CLEMSON, SC - Georgia Tech's Joe Hamilton is the kind of quarterback that gives defensive coordinators nightmares. He's quick, he can pass, he stirs a fast break offense with scrambling that keeps a defense honest.
Worst of all, he never gives up.
Not even with all the Heisman chips in other baskets, he's not giving up.
"Anytime you say to me there's no way, that's what motivates me," he told the Atlanta Constitution. "I've been going against odds all my life. It ain't over."
For Hamilton, his size is determined by his state of mind, not his body. That's the kind of thing that makes the opposition shudder - for good reason.
If Hamilton, who stands 5-10, isn't getting enough attention for the Heisman, it isn't because he hasn't run up numbers that would make someone at Florida State or Michigan a shoe-in for the award.
He's No. 1 in the nation in passing efficiency. He's completed 67 percent of his passes for 2,116 yards. It's a given that he'll end up with over 10,000 yards of total offense in his career - the first player in the history of the Atlantic Coast Conference to do that.
Worst of all he doesn't sit in the pocket picking off receivers. He's a scrambler. He's got 1,540 yards rushing in his career.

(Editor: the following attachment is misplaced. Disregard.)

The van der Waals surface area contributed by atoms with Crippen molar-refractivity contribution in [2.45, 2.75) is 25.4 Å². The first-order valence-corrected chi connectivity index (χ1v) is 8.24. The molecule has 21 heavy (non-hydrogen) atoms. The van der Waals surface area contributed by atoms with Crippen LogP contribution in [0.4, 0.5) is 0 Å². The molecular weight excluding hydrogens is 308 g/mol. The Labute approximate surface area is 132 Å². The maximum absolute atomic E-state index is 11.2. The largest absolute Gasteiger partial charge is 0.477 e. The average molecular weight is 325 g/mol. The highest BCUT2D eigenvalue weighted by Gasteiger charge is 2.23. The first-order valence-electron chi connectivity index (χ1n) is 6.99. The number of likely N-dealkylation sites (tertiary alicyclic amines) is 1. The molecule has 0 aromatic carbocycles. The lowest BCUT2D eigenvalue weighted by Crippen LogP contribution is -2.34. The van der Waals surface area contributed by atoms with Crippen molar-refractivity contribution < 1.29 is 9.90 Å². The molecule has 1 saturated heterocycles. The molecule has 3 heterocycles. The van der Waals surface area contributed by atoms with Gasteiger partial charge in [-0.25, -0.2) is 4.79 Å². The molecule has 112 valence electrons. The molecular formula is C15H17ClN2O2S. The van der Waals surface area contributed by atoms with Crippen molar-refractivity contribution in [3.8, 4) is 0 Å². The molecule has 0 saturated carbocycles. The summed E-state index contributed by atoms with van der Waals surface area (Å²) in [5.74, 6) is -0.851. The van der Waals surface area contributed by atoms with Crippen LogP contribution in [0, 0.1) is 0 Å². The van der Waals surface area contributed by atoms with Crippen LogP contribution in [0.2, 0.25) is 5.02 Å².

Clemson could prepare for Georgia Tech by taking a look at its own offense if it weren't for Hamilton. He adds a dimension to a high-flying offense that is hard to replicate.
"They run a lot more option and that presents more problems at the defense," said Clemson coach Tommy Bowden. "We have a little bit of an option game, but we really have not run it that much. They move the quarterback and we move the quarterback. They use the shotgun and we use a lot of shotgun. The biggest difference that I see is that they have a four year starter at quarterback and they run much more option than we do."
Clemson backup quarterback Matt Schell usually runs the scout team offense. This week Bowden put freshman Willie Simmons, Bowden's hand-picked choice to run his offense one day, on the field to try to simulate some of what Hamilton does.
It would be hard to simulate Hamilton's determination. "When it counts, he makes things happen," said Clemson defensive lineman Jason Holloman. "As long as they're anywhere close, they're not out of the game. He's going to allow them to stay in the game until the last minute."
Clemson won't be able to rush the quarterback and leave Tech's receivers in man-to-man coverage, either.
"With any great quarterback, you try to take him out of his element," said Holloman.
In his element, Hamilton has led Tech to at least 30 points in every game this season.
"He makes quick and great decisions," said Bowden. "They spread the field and often times they have five receivers and no blockers for him in the backfield. In that type offense you have to have somebody that makes quick, accurate decisions."